One lucky winner of my raffle will be able to choose ANY BOOK from my summer reading list, and I will ship it directly to the winner (continental U.S. only).
HOW TO ENTER:
- Peruse my summer reading list at this link or below. Note that I have added my own reviews on several of the books already.
- Choose one that you are most excited to read.
- Complete the steps below in my Rafflecopter giveaway.
I will contact the winner to confirm which book he or she would like.
a Rafflecopter giveaway
The latest selection from my summer reading list is engrossing, informational, and timely; you’ll want to read this before August 21.
He Said/She Said is a psychological thriller set around a complete solar eclipse and characters who chase this phenomenon.
In 1999, Kit and Laura attend the eclipse festival in Cornwall, England. After they behold this rare and beautiful event, Laura witnesses a crime that has lasting implications on their lives and relationship.
The story models the five stages of an eclipse. As usual in modern thrillers (at least the ones I have read), it is told with alternating points of view and chopped-up time frames. This format has become the norm, I suppose, because it usually works to keep the pages turning.
I was “accidentally” eavesdropping on a conversation the other day – it looked like a first date and I just couldn’t help myself because I was well within earshot! Well thank goodness because that’s how I heard of this new show on TNT, Will, about a young Shakespeare.
The girl said she and her roommates or friends were getting together to watch it later that evening (this was Monday – it airs on Monday nights on TNT and is also “On Demand” if you have Comcast.)
Oh how I remember those fun days when I would watch my shows with friends! But now I prefer everyone to be in bed before I even start my show, so I can enjoy the TV to myself in the dark – ha!!
But I am soooo thankful to this girl for turning me on to this show which I checked out last night.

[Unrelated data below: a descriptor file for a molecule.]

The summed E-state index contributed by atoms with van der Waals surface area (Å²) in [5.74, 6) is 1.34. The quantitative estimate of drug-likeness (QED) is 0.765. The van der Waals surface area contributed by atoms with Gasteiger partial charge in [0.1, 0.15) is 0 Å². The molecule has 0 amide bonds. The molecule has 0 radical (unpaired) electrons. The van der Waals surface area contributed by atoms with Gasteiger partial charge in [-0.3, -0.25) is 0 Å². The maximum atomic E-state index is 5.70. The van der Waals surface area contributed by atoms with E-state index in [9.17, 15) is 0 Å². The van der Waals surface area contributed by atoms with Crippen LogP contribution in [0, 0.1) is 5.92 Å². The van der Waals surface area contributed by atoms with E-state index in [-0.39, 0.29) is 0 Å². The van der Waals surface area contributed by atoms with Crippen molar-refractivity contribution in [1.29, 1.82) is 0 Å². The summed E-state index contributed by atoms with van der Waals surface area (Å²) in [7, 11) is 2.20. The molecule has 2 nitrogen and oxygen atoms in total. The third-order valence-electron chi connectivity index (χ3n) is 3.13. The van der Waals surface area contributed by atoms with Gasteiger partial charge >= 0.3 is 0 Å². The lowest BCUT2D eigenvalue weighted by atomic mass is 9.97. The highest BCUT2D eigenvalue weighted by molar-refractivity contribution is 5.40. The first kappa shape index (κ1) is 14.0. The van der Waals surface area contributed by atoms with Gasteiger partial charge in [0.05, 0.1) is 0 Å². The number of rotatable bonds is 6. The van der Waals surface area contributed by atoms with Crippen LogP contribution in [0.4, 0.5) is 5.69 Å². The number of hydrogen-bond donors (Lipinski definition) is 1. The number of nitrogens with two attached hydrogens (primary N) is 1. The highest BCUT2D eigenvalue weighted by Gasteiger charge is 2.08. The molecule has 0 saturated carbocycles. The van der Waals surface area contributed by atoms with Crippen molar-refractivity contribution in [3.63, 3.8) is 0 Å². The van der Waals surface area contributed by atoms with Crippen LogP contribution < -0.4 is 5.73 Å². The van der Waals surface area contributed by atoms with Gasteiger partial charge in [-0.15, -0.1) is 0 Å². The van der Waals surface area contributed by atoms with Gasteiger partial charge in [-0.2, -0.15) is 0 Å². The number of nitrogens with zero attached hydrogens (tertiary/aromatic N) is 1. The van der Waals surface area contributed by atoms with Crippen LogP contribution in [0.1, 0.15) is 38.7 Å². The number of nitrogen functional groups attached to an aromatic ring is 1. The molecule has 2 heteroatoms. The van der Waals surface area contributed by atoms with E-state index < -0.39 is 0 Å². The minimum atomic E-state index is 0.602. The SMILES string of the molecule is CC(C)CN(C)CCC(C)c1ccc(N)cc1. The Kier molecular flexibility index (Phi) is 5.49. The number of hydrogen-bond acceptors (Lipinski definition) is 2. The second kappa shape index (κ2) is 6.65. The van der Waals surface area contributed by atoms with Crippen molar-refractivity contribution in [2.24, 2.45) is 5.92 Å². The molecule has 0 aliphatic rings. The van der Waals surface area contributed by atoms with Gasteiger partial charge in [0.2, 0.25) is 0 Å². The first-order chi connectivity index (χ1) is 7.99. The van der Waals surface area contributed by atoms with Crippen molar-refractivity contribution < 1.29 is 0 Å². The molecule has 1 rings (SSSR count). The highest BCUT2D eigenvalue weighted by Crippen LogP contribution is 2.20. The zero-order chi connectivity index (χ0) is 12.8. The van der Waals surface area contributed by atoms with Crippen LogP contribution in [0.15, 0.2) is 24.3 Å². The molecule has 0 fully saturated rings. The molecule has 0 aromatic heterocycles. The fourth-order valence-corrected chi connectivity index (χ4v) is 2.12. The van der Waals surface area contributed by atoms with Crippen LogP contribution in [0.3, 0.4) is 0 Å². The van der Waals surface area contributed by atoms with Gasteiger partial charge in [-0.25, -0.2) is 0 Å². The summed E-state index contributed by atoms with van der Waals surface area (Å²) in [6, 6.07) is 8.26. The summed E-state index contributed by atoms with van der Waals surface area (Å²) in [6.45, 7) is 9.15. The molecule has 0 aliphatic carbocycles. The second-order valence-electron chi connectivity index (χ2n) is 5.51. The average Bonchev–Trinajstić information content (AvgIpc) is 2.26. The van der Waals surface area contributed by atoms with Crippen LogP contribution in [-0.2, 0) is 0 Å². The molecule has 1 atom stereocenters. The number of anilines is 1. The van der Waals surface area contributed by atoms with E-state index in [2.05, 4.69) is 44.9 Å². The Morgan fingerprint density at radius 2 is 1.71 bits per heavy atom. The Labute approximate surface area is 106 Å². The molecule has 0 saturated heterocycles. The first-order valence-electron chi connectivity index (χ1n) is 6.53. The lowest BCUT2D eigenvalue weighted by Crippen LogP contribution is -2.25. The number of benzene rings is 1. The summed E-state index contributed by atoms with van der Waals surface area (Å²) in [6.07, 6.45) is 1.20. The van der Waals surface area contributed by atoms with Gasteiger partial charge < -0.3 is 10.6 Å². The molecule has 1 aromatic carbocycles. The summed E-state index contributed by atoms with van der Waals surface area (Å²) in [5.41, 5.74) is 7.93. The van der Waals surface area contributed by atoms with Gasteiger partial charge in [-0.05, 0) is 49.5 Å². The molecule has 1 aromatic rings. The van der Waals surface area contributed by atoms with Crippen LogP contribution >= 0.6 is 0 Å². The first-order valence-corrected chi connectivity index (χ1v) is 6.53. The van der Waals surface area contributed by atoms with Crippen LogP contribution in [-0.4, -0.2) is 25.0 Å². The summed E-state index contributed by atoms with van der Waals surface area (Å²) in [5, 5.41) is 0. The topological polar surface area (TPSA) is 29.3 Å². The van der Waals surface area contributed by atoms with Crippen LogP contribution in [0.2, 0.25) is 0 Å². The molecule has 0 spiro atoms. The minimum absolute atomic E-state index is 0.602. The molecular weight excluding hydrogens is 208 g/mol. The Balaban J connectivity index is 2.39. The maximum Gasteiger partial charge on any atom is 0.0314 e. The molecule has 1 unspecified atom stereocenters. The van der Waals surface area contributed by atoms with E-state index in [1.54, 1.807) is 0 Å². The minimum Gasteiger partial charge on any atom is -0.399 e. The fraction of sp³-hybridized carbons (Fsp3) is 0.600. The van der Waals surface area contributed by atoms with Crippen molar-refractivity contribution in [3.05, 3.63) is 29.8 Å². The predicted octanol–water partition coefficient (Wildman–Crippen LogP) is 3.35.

I am thrilled (pun intended) to give the latest recommendation from my summer reading list:
Billed as a mystery/thriller especially for fans of Agatha Christie books, this book shines because of its clever use of intertextuality (don’t be scared of that word – instead just click on that word to read my previous post on this literary technique!). It is a book within a book.
For the record, I have never read anything by Agatha Christie, and I still loved this “tribute” to classic British crime novels.
Because Roxane Gay writes with such raw honesty in Hunger: A Memoir of (My) Body it will be difficult for me to write a blog post in response. The story was so powerful and HERS that it is daunting to attempt to reflect upon it. But because I loved the book and want other people to read it (and I do have a book blog – ha!!!) I will give it a shot.
Roxane Gay, also the author of bestselling Bad Feminist: Essays, is fat, very fat. She uses this word – “fat” – about herself over and over.
“When I use the world I am not insulting myself. I am describing myself.”
Much of her story is about living as a fat person in this world, including the embarrassment, the despair, the hopelessness.
But her memoir is also about WHY she is fat.